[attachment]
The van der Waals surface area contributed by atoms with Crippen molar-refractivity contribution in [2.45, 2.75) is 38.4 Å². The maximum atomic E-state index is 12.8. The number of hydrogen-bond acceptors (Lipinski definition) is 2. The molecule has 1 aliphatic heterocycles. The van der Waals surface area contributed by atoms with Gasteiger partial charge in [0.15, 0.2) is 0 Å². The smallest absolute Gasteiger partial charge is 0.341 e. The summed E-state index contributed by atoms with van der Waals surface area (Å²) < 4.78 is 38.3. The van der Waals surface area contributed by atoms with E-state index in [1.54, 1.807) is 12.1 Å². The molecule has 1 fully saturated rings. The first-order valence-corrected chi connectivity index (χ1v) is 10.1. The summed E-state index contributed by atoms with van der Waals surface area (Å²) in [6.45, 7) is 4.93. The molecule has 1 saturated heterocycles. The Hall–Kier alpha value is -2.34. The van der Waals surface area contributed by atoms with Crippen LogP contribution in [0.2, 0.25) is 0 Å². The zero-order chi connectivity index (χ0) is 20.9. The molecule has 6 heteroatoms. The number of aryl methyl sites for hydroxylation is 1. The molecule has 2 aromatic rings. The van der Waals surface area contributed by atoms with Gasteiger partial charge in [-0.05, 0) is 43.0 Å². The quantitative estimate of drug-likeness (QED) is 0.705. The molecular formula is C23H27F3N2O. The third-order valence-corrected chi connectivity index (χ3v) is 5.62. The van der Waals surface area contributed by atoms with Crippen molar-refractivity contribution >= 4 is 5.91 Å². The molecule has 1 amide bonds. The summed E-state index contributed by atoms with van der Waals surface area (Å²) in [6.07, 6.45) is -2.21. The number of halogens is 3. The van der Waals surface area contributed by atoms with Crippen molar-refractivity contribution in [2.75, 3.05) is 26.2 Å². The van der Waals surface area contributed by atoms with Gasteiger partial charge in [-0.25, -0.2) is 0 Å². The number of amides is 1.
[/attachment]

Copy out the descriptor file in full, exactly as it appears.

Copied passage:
The van der Waals surface area contributed by atoms with Crippen molar-refractivity contribution in [2.45, 2.75) is 38.4 Å². The maximum atomic E-state index is 12.8. The number of hydrogen-bond acceptors (Lipinski definition) is 2. The molecule has 1 aliphatic heterocycles. The van der Waals surface area contributed by atoms with Gasteiger partial charge in [0.15, 0.2) is 0 Å². The smallest absolute Gasteiger partial charge is 0.341 e. The summed E-state index contributed by atoms with van der Waals surface area (Å²) < 4.78 is 38.3. The van der Waals surface area contributed by atoms with E-state index in [1.54, 1.807) is 12.1 Å². The molecule has 1 fully saturated rings. The first-order valence-corrected chi connectivity index (χ1v) is 10.1. The summed E-state index contributed by atoms with van der Waals surface area (Å²) in [6.45, 7) is 4.93. The molecule has 1 saturated heterocycles. The Hall–Kier alpha value is -2.34. The van der Waals surface area contributed by atoms with Crippen LogP contribution in [0.2, 0.25) is 0 Å². The zero-order chi connectivity index (χ0) is 20.9. The molecule has 6 heteroatoms. The number of aryl methyl sites for hydroxylation is 1. The molecule has 2 aromatic rings. The van der Waals surface area contributed by atoms with Gasteiger partial charge in [-0.05, 0) is 43.0 Å². The quantitative estimate of drug-likeness (QED) is 0.705. The molecular formula is C23H27F3N2O. The third-order valence-corrected chi connectivity index (χ3v) is 5.62. The van der Waals surface area contributed by atoms with Crippen molar-refractivity contribution >= 4 is 5.91 Å². The molecule has 1 amide bonds. The summed E-state index contributed by atoms with van der Waals surface area (Å²) in [6.07, 6.45) is -2.21. The number of halogens is 3. The van der Waals surface area contributed by atoms with Crippen molar-refractivity contribution in [2.75, 3.05) is 26.2 Å². The van der Waals surface area contributed by atoms with Gasteiger partial charge in [-0.25, -0.2) is 0 Å². The number of amides is 1.